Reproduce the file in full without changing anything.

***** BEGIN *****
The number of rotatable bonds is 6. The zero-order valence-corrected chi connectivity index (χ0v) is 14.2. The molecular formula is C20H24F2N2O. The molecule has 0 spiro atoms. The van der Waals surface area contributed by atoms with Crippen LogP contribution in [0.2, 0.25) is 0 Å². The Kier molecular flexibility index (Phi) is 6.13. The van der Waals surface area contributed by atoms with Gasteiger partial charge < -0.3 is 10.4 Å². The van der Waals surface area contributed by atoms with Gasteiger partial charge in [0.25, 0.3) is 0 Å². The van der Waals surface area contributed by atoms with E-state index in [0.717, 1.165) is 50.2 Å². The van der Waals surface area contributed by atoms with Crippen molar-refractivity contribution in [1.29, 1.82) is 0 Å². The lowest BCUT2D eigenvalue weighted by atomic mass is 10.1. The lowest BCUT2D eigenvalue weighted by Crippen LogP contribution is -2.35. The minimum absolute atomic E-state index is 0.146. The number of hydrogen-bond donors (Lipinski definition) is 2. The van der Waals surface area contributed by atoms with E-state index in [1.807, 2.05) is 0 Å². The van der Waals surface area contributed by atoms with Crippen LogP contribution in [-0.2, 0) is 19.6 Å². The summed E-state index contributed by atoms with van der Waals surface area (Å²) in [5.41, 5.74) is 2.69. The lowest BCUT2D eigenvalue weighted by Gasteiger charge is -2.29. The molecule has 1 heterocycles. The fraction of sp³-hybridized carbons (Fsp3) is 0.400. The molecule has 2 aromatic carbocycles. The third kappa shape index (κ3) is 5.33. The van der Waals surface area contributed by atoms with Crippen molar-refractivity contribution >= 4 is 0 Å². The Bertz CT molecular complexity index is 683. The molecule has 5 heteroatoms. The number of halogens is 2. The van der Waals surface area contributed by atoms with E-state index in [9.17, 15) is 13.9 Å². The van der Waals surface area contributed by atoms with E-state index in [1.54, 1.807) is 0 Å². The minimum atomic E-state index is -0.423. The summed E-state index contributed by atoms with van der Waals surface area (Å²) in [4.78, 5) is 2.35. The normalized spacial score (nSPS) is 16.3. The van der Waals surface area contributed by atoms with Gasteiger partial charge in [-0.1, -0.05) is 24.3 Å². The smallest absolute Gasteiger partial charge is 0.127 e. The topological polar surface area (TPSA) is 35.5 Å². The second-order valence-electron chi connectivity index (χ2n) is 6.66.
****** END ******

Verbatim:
The number of rotatable bonds is 6. The zero-order valence-corrected chi connectivity index (χ0v) is 14.2. The molecular formula is C20H24F2N2O. The molecule has 0 spiro atoms. The van der Waals surface area contributed by atoms with Crippen LogP contribution in [0.2, 0.25) is 0 Å². The Kier molecular flexibility index (Phi) is 6.13. The van der Waals surface area contributed by atoms with Gasteiger partial charge < -0.3 is 10.4 Å². The van der Waals surface area contributed by atoms with Gasteiger partial charge in [0.25, 0.3) is 0 Å². The van der Waals surface area contributed by atoms with E-state index in [0.717, 1.165) is 50.2 Å². The van der Waals surface area contributed by atoms with Crippen molar-refractivity contribution in [1.29, 1.82) is 0 Å². The lowest BCUT2D eigenvalue weighted by atomic mass is 10.1. The lowest BCUT2D eigenvalue weighted by Crippen LogP contribution is -2.35. The minimum absolute atomic E-state index is 0.146. The number of hydrogen-bond donors (Lipinski definition) is 2. The van der Waals surface area contributed by atoms with E-state index in [1.807, 2.05) is 0 Å². The van der Waals surface area contributed by atoms with Crippen LogP contribution in [-0.2, 0) is 19.6 Å². The summed E-state index contributed by atoms with van der Waals surface area (Å²) in [5.41, 5.74) is 2.69. The lowest BCUT2D eigenvalue weighted by Gasteiger charge is -2.29. The molecule has 1 heterocycles. The fraction of sp³-hybridized carbons (Fsp3) is 0.400. The molecule has 2 aromatic carbocycles. The third kappa shape index (κ3) is 5.33. The van der Waals surface area contributed by atoms with Crippen molar-refractivity contribution >= 4 is 0 Å². The Bertz CT molecular complexity index is 683. The molecule has 5 heteroatoms. The number of halogens is 2. The van der Waals surface area contributed by atoms with E-state index in [9.17, 15) is 13.9 Å². The van der Waals surface area contributed by atoms with E-state index in [1.54, 1.807) is 0 Å². The minimum atomic E-state index is -0.423. The summed E-state index contributed by atoms with van der Waals surface area (Å²) in [4.78, 5) is 2.35. The normalized spacial score (nSPS) is 16.3. The van der Waals surface area contributed by atoms with Gasteiger partial charge in [-0.1, -0.05) is 24.3 Å². The smallest absolute Gasteiger partial charge is 0.127 e. The topological polar surface area (TPSA) is 35.5 Å². The second-order valence-electron chi connectivity index (χ2n) is 6.66.